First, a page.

What is an Upper Gastrointestinal Endoscopy?
An upper gastrointestinal endoscopy is a diagnostic procedure that allows the physician to examine the esophagus, stomach and first part of the small intestine (duodenum). This is accomplished by orally inserting a long, flexible tube with a light at the tip. Special medications are given to “numb” the throat and make the patient relax (be sure to notify us of any allergies). If the doctor notices an abnormality, he or she can then pass an instrument through the endoscope and remove a small piece of tissue for examination (biopsy). You will remain in the office until the sedative has worn off.
The endoscope may be used as means of treatment as well. If a polyp is detected, your physician may be able to remove the growth through the instrument.
General Exam Preparation
- Avoid taking aspirin, arthritis medications, or vitamins containing iron up to 10 days before the examination. Please check with us about continuing other medications.
- If you are taking Coumadin, you must notify our office.
- Please do not eat or drink anything after midnight the evening before the test. No other preparations are necessary.
Day of the Examination
The procedure is usually well tolerated. There may be some discomfort during the endoscopy, but it is generally mild.
You will receive sedative medications, so someone must accompany you home. Please refrain from driving for the rest of the day.
What to Expect After the Procedure
- You may experience a mild sore throat. This should slowly improve.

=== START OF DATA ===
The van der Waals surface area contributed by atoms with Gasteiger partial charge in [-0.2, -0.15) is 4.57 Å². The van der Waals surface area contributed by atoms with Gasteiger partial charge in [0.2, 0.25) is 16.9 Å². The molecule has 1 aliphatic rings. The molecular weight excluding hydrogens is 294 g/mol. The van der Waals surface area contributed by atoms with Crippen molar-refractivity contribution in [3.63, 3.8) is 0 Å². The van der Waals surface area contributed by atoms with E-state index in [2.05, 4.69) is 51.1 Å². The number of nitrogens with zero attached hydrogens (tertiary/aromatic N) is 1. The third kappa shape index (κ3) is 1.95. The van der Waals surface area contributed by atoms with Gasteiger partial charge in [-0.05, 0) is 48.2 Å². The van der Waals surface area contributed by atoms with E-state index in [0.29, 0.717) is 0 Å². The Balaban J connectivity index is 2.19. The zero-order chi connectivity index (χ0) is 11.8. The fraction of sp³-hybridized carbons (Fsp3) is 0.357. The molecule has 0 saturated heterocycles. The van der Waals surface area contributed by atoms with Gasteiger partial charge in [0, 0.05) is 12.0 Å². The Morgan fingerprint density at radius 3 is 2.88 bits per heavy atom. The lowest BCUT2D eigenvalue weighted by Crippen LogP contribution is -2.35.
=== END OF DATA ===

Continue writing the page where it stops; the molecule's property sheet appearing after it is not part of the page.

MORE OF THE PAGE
- You might be sleepy for an hour or two after the procedure due to the medications administered at the time of the examination.
- You will expel gas, as some air is instilled into the stomach during the examination.
- If a polyp is removed, you will receive further instructions.
- You will be given information about resuming your diet after the procedure.
- It is occasionally necessary to admit a patient after the procedure.
Are there any complications from upper gastrointestinal endoscopy?
Upper gastrointestinal endoscopy is a safe procedure. When performed by a qualified physician, there are few risks associated with the test.
One possible complication is perforation, in which a tear through the wall of the esophagus, stomach, or duodenum allows digestive fluids to escape. This complication can often permit the leakage of digestive fluids, but can be managed by aspirating the fluids until the opening seals. In rare instances, the perforation may require surgery.
Bleeding may occur from the site of biopsy or polyp removal. It is usually minor and stops on its own. It can also be controlled by cauterization (application of electrical current). Rarely, blood transfusions are required.
Localized irritation of the vein may occur at the site of medication injection. A tender lump may develop. This lump could remain for several weeks to several months, but will dissipate over time. Other risks include drug reactions and complications from unrelated diseases, such as heart attack or stroke.
Mount Sinai Manhasset Medical Associates
1155 Northern Boulevard
Manhasset, NY 11030